The Sweet Hereafter  : The Pied Piper of Hamelin
“The Sweet Hereafter : An unflinching lament for the human condition. ”
– Roger Ebert.
“The Sweet Hereafter” is one of the most emotionally devastating & complex dramas that never gives any simple answers. It asks its audience to vicariously get into the psyche of characters and understand them, which is painful and then concludes the reasoning for their state.
The screenplay in itself plays like a puzzle which makes it quite difficult to keep up with any character. What makes even more difficult that audience need to keep shifting their already built empathy from one character to another character.
The Sweet Hereafter is not about what led to the tragic accident that killed fourteen children, also not about a lawyer who will bring justice through the crack of the legal system, nor does the film give any conclusive answers. Instead, it revolves around characters who carry the different burden of secrets and grief. Like you might think that Lawyer, Mitchell (Ian Holm) is in the city to make some heavy cash, but one look into his eyes, and it clears your doubt that money is not the motive here.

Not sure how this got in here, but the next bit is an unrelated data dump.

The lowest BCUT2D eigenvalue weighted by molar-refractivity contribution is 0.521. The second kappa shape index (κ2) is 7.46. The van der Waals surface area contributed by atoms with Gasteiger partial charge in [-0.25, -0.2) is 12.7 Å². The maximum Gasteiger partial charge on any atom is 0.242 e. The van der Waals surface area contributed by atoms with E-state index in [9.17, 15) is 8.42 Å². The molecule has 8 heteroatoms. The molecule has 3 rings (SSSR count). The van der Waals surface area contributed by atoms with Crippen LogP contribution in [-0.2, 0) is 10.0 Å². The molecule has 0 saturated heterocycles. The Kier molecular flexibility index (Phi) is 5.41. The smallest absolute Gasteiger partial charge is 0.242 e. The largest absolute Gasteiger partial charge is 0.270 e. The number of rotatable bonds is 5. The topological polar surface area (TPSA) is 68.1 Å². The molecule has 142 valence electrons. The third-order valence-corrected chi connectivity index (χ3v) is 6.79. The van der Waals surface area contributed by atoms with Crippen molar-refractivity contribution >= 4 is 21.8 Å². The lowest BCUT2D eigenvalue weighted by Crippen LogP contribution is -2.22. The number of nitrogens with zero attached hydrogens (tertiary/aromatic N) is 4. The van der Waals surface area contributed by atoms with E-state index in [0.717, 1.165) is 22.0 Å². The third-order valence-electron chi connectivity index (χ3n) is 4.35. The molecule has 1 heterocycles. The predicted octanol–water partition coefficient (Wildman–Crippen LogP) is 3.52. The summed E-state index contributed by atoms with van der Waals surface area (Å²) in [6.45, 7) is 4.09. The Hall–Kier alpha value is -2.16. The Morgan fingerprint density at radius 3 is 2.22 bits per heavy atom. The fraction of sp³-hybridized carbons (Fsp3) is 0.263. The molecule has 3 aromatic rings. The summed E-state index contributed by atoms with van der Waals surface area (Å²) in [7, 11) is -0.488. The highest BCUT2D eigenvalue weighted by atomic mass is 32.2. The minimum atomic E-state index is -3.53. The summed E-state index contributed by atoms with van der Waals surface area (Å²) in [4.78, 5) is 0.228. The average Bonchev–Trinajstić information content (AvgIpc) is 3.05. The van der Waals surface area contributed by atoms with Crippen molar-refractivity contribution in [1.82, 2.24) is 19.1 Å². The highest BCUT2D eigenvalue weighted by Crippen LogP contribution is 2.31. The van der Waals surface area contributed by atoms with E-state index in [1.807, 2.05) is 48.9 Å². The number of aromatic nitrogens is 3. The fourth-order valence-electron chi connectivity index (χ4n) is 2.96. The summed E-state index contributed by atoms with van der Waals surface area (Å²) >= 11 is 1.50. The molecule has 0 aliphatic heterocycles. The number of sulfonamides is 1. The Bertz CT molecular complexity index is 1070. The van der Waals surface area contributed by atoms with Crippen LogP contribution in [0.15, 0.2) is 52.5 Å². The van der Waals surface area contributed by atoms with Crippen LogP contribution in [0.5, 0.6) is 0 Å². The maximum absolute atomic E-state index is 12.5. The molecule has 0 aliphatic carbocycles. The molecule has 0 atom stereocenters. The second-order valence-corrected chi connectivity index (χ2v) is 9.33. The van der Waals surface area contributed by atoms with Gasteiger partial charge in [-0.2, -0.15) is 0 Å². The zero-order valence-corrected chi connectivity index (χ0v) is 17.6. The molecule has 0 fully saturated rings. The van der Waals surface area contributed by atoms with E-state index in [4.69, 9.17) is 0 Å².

For he led us, he said, to a joyous land,
Where waters gushed and fruit-trees grew,
And flowers put forth a fairer hue,
and everything was strange and new.
-Robert Browning, “The Pied Piper of Hamelin”
We have one the most complex characters that of Nicole (Sarah Powell) who is one of the survivors of the accident. It is the genius work of Egoyan to chip in “The Pied Piper of Hamelin” as controlling metaphor that speaks a lot about Nicole’s state of mind. Her emotional conflict is exactly like the only crippled child left in the town who didn’t follow Piper’s song. And then there is Billy who doesn’t want to have any legal trouble in the village. He doesn’t want to disrupt whatever left harmony in the town. But is actually that the reason ?
The Sweet Hereafter will leave you with many unanswered questions, whose answers will never be rational. It will significantly change with every individual on where they want to incline their empathy and how far they are ready to get emotionally drained. Atom Egoyan’s first adaptation, The Sweet Hereafter is a dense, rich, and complex meditation on the impact of a horrific tragedy on a small town. It’s a powerful film that derives its conscience from evocative subtlety.